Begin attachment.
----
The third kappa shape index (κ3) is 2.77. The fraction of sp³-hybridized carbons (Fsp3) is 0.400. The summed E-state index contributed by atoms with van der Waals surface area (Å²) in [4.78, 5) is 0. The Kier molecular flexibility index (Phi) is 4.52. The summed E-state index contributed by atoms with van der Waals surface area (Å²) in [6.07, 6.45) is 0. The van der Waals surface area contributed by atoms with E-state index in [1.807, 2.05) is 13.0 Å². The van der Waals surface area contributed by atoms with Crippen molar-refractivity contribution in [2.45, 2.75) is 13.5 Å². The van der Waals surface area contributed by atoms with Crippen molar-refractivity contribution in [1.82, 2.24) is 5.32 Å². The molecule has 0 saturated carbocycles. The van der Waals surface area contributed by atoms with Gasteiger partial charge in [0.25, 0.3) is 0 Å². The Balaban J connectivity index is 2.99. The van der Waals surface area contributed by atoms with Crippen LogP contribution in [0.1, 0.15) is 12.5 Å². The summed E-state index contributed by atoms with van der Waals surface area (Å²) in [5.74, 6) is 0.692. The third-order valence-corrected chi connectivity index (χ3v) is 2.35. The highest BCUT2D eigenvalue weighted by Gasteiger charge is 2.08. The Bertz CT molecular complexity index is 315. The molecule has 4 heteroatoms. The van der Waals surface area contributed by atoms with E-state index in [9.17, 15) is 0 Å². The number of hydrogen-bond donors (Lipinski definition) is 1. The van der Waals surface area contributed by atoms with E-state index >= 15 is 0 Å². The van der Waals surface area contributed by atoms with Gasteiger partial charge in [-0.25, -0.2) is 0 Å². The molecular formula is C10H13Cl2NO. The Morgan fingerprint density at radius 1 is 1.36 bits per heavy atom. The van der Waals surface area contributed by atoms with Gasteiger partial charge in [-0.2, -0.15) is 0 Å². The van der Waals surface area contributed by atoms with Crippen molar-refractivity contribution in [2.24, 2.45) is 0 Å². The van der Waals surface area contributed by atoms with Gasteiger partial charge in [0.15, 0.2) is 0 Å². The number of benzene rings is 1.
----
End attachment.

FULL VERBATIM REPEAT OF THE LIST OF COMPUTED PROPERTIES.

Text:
The third kappa shape index (κ3) is 2.77. The fraction of sp³-hybridized carbons (Fsp3) is 0.400. The summed E-state index contributed by atoms with van der Waals surface area (Å²) in [4.78, 5) is 0. The Kier molecular flexibility index (Phi) is 4.52. The summed E-state index contributed by atoms with van der Waals surface area (Å²) in [6.07, 6.45) is 0. The van der Waals surface area contributed by atoms with E-state index in [1.807, 2.05) is 13.0 Å². The van der Waals surface area contributed by atoms with Crippen molar-refractivity contribution in [2.45, 2.75) is 13.5 Å². The van der Waals surface area contributed by atoms with Crippen molar-refractivity contribution in [1.82, 2.24) is 5.32 Å². The molecule has 0 saturated carbocycles. The van der Waals surface area contributed by atoms with Gasteiger partial charge in [0.25, 0.3) is 0 Å². The Balaban J connectivity index is 2.99. The van der Waals surface area contributed by atoms with Crippen LogP contribution in [0.1, 0.15) is 12.5 Å². The summed E-state index contributed by atoms with van der Waals surface area (Å²) in [5.74, 6) is 0.692. The third-order valence-corrected chi connectivity index (χ3v) is 2.35. The highest BCUT2D eigenvalue weighted by Gasteiger charge is 2.08. The Bertz CT molecular complexity index is 315. The molecule has 4 heteroatoms. The van der Waals surface area contributed by atoms with E-state index in [9.17, 15) is 0 Å². The number of hydrogen-bond donors (Lipinski definition) is 1. The van der Waals surface area contributed by atoms with E-state index >= 15 is 0 Å². The van der Waals surface area contributed by atoms with Gasteiger partial charge in [-0.25, -0.2) is 0 Å². The molecular formula is C10H13Cl2NO. The Morgan fingerprint density at radius 1 is 1.36 bits per heavy atom. The van der Waals surface area contributed by atoms with Gasteiger partial charge in [-0.2, -0.15) is 0 Å². The van der Waals surface area contributed by atoms with Crippen molar-refractivity contribution in [2.24, 2.45) is 0 Å². The van der Waals surface area contributed by atoms with Gasteiger partial charge in [0.15, 0.2) is 0 Å². The number of benzene rings is 1.